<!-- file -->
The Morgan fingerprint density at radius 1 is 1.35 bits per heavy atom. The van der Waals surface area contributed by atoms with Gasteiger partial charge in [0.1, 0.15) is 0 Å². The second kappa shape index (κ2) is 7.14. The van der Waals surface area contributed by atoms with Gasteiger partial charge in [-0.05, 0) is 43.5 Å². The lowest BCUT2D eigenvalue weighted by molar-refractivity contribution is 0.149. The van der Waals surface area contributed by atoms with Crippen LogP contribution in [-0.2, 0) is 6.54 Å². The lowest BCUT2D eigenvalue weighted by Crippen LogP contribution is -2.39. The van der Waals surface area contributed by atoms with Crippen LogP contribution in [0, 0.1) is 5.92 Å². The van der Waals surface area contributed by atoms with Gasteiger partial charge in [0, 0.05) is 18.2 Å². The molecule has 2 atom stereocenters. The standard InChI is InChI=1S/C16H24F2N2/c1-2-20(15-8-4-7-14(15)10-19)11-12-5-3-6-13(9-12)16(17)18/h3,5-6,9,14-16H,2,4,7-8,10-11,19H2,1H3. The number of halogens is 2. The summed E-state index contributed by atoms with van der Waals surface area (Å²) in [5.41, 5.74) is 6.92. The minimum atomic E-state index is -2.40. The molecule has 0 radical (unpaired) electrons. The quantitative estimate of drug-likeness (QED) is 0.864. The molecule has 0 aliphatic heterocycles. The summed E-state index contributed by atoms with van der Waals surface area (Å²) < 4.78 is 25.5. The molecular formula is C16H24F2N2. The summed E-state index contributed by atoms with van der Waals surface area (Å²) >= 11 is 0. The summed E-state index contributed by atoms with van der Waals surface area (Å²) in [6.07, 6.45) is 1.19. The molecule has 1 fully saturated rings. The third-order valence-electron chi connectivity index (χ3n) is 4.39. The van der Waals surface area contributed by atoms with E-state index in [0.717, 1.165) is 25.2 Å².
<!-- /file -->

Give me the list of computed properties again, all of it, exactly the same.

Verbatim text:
The Morgan fingerprint density at radius 1 is 1.35 bits per heavy atom. The van der Waals surface area contributed by atoms with Gasteiger partial charge in [0.1, 0.15) is 0 Å². The second kappa shape index (κ2) is 7.14. The van der Waals surface area contributed by atoms with Gasteiger partial charge in [-0.05, 0) is 43.5 Å². The lowest BCUT2D eigenvalue weighted by molar-refractivity contribution is 0.149. The van der Waals surface area contributed by atoms with Crippen LogP contribution in [-0.2, 0) is 6.54 Å². The lowest BCUT2D eigenvalue weighted by Crippen LogP contribution is -2.39. The van der Waals surface area contributed by atoms with Crippen LogP contribution in [0, 0.1) is 5.92 Å². The van der Waals surface area contributed by atoms with Gasteiger partial charge in [0, 0.05) is 18.2 Å². The molecule has 2 atom stereocenters. The standard InChI is InChI=1S/C16H24F2N2/c1-2-20(15-8-4-7-14(15)10-19)11-12-5-3-6-13(9-12)16(17)18/h3,5-6,9,14-16H,2,4,7-8,10-11,19H2,1H3. The number of halogens is 2. The summed E-state index contributed by atoms with van der Waals surface area (Å²) in [5.41, 5.74) is 6.92. The minimum atomic E-state index is -2.40. The molecule has 0 radical (unpaired) electrons. The quantitative estimate of drug-likeness (QED) is 0.864. The molecule has 0 aliphatic heterocycles. The summed E-state index contributed by atoms with van der Waals surface area (Å²) < 4.78 is 25.5. The molecular formula is C16H24F2N2. The summed E-state index contributed by atoms with van der Waals surface area (Å²) >= 11 is 0. The summed E-state index contributed by atoms with van der Waals surface area (Å²) in [6.07, 6.45) is 1.19. The molecule has 1 fully saturated rings. The third-order valence-electron chi connectivity index (χ3n) is 4.39. The van der Waals surface area contributed by atoms with E-state index in [0.717, 1.165) is 25.2 Å².